A few months ago, while writing at the coffee shop, I tweeted this:
People at next table spent 2 hrs kvetching about writer’s block. In that time, I wrote 827 words, edited 2 stories. Shut up. Do the words.
It was a spur-of-the-moment tweet, dredged up from a combination of feeling productive for the work I’d just finished and being grumpy due to listening to the people at the next table loudly lamenting about their writer’s block for hours on end.
People’s responses to my tweets were varied. A few people felt like I was making light of writer’s block. Others suggested I should have helped the writers next by me with advice. But most said they were inspired by concept, by the idea that they could just “do the words.”
Before I talk about how and why to do the words, I’d like to comment on writer’s block for a moment. In my opinion there are two kinds of experiences that are sometimes termed writer’s block: The first is the kind that experienced, professional writers occasionally come up against, where they’re struggling with their current work or with their career. The second is the kind that beginning writers struggle with, where they don’t actually have a block; what they do have is a lot of fear and uncertainty and lack of knowledge about how to begin writing. The first is an expected part of a life-long career and will be overcome by the majority of writers. The second is a time-waster and procrastination technique that hopeful writers employ instead of writing. This can be overcome as well. How? By writing.
When I teach classes on being productive as a writer, I do what I call my writing infomercial, which sounds exactly like this: “You too can become an amazing writer in just 20 minutes a day!”
Scoff, right? Certainly that can’t be true. It isn’t true of exercise. Why would it be true of writing? Actually it is true of exercise in some ways. If your goal is to be healthier, then working out for 20 minutes a day will make you healthier over your lifetime than not working out. If your goal is to be a better writer, then writing for 20 minutes a day every day will make you a better writer over your lifetime than not writing.
What isn’t true in either case is the implication that this process is fast. If you work out for 20 minutes a day for a week, you’re not going to see much of an improvement at the end of that week. If you work out for 20 minutes a day for your whole life, the long-term benefits will be clear.
Ditto with writing. Twenty minutes a day for a week will net you some words. Twenty minutes a day for a year will net you some more words, and they will be better. Twenty minutes a day for 10 years, and you’re going to be an amazing writer, as promised.
Where do you want to be in ten years? Lamenting your inability to write? Or writing? Those, in my opinion, are your only two choices.
So I give you permission to write every day for 20 minutes. Write anything. Write everything. Just sit down and do the words. Do them for a whole year. Every time you don’t want to write, imagine yourself at a coffee shop at the end of the year. There are two tables. One where everyone’s complaining about not writing all year. The other where everyone’s tapping away on the keyboard, as they’ve been doing every day for the last year. Which table do you want to be sitting at? Choose.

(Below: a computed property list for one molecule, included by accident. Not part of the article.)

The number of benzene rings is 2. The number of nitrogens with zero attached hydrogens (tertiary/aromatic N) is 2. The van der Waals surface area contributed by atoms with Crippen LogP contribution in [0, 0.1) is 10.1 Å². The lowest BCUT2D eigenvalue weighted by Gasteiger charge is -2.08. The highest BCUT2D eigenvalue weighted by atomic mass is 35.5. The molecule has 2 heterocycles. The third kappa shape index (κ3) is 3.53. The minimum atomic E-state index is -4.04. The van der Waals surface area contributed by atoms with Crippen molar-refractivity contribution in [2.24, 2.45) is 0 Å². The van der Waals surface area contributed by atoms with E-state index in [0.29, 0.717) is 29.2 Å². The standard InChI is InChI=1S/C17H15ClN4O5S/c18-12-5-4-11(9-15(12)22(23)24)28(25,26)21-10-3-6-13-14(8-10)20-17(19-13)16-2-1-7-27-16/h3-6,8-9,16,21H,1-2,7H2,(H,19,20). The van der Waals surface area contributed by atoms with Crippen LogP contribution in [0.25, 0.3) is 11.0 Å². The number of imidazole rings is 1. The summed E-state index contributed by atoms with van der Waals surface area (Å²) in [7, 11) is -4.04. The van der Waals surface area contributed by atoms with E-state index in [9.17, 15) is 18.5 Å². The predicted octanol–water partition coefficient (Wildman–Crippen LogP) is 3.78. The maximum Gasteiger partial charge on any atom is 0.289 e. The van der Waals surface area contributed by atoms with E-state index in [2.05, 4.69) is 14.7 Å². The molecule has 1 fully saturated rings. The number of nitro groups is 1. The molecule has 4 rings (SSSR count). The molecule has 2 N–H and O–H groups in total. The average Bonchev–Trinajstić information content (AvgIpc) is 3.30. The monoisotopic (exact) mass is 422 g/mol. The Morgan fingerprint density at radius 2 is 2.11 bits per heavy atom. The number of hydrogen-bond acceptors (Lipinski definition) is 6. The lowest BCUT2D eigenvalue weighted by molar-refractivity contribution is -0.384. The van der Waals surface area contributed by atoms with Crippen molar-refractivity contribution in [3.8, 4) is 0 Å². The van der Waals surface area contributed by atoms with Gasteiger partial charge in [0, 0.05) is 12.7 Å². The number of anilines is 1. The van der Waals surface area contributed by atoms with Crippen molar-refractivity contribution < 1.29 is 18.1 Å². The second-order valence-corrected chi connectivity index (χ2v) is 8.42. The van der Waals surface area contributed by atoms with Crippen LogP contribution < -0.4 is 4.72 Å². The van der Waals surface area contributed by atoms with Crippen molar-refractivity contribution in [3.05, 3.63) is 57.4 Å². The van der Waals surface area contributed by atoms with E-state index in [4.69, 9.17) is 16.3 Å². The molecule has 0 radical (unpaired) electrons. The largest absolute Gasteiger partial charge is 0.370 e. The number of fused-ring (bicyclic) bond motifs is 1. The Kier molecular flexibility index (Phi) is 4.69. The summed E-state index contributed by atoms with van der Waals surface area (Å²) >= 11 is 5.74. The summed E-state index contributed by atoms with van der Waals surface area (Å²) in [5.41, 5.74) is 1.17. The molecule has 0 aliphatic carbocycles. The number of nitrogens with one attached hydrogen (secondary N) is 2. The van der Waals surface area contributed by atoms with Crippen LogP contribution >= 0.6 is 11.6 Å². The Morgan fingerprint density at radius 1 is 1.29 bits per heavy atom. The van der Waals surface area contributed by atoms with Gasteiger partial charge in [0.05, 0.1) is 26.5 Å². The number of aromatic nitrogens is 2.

Because this is what it takes to make a career as writer. There is no secret code that you’ll crack, no other way to level up or increase your skill, no diet-pill solution to becoming a better writer. You just have to do the words. Every day. Over time, they add up to a story, a book, two books, a career. And most importantly, they add up to you becoming the writer you always wanted to be.
Tips on Doing the Words
- Set yourself a very doable goal. It’s better to succeed at a smaller goal than to fail at a larger one and give up completely. Twenty minutes is achievable for almost everyone, even with busy lives. You might also try using word counts as a goal.
- If you’re just beginning, don’t worry about getting feedback, building a career or selling your work. Focus on writing.
- If you’re in the middle of your career and are stuck or struggling to get the words down, go back to the 20 minute-a-day goal. You’ll be surprised how much better you’ll feel once you set an achievable goal and accomplish it. Sometimes that’s all it takes to get the words flowing again.
- Make it easy to meet your goals. Find a place to write that’s fun for you. Use a word processing program that you like, keep your writing space pretty and inspirational. I don’t have a desk, because I like to write in various places, but I keep my laptop loaded with images that I like.
- Reward yourself for achieving your goals. If there’s something particularly sticky for me, and I’m avoiding it, I’ll promise myself a reward if I’ll just sit down and tackle said thing. Usually the thing isn’t as difficult as I thought it was going to be, and I get a goody afterward. Now I feel doubly good, which provides further encouragement for me to do the words in the future.
Kiss kiss bang bang, s.